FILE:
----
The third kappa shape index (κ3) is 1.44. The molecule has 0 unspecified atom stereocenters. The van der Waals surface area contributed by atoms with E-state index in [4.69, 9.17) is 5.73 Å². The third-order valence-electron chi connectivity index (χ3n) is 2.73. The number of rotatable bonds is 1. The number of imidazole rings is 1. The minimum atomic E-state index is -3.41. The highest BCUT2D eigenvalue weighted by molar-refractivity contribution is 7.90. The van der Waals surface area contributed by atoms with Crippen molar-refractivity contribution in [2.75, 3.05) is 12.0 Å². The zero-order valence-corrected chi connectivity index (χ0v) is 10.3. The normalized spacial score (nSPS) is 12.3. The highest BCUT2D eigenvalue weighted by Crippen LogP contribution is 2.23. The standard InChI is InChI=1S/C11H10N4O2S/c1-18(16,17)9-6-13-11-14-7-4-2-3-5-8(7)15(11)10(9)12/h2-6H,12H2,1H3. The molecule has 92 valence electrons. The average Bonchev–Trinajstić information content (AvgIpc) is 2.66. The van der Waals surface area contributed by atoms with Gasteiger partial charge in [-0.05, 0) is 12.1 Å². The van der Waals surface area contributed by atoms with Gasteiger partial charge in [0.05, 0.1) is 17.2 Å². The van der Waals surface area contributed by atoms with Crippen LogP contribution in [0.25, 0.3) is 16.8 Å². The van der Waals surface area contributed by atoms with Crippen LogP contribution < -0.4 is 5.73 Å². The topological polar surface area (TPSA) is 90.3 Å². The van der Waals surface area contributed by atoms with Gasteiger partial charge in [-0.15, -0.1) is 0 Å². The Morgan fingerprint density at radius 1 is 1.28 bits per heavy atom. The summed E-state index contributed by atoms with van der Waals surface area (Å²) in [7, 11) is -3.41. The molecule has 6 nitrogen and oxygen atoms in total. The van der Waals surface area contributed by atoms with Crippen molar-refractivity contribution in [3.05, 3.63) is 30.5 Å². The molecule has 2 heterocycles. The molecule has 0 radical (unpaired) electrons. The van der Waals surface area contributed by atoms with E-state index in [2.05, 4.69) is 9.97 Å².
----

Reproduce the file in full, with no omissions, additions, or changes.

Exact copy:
The third kappa shape index (κ3) is 1.44. The molecule has 0 unspecified atom stereocenters. The van der Waals surface area contributed by atoms with E-state index in [4.69, 9.17) is 5.73 Å². The third-order valence-electron chi connectivity index (χ3n) is 2.73. The number of rotatable bonds is 1. The number of imidazole rings is 1. The minimum atomic E-state index is -3.41. The highest BCUT2D eigenvalue weighted by molar-refractivity contribution is 7.90. The van der Waals surface area contributed by atoms with Crippen molar-refractivity contribution in [2.75, 3.05) is 12.0 Å². The zero-order valence-corrected chi connectivity index (χ0v) is 10.3. The normalized spacial score (nSPS) is 12.3. The highest BCUT2D eigenvalue weighted by Crippen LogP contribution is 2.23. The standard InChI is InChI=1S/C11H10N4O2S/c1-18(16,17)9-6-13-11-14-7-4-2-3-5-8(7)15(11)10(9)12/h2-6H,12H2,1H3. The molecule has 92 valence electrons. The average Bonchev–Trinajstić information content (AvgIpc) is 2.66. The van der Waals surface area contributed by atoms with Gasteiger partial charge in [-0.05, 0) is 12.1 Å². The van der Waals surface area contributed by atoms with Gasteiger partial charge in [0.05, 0.1) is 17.2 Å². The van der Waals surface area contributed by atoms with Crippen LogP contribution in [0.25, 0.3) is 16.8 Å². The van der Waals surface area contributed by atoms with Crippen LogP contribution < -0.4 is 5.73 Å². The topological polar surface area (TPSA) is 90.3 Å². The van der Waals surface area contributed by atoms with Gasteiger partial charge in [-0.15, -0.1) is 0 Å². The Morgan fingerprint density at radius 1 is 1.28 bits per heavy atom. The summed E-state index contributed by atoms with van der Waals surface area (Å²) in [7, 11) is -3.41. The molecule has 6 nitrogen and oxygen atoms in total. The van der Waals surface area contributed by atoms with Crippen molar-refractivity contribution in [3.05, 3.63) is 30.5 Å². The molecule has 2 heterocycles. The molecule has 0 radical (unpaired) electrons. The van der Waals surface area contributed by atoms with E-state index in [2.05, 4.69) is 9.97 Å².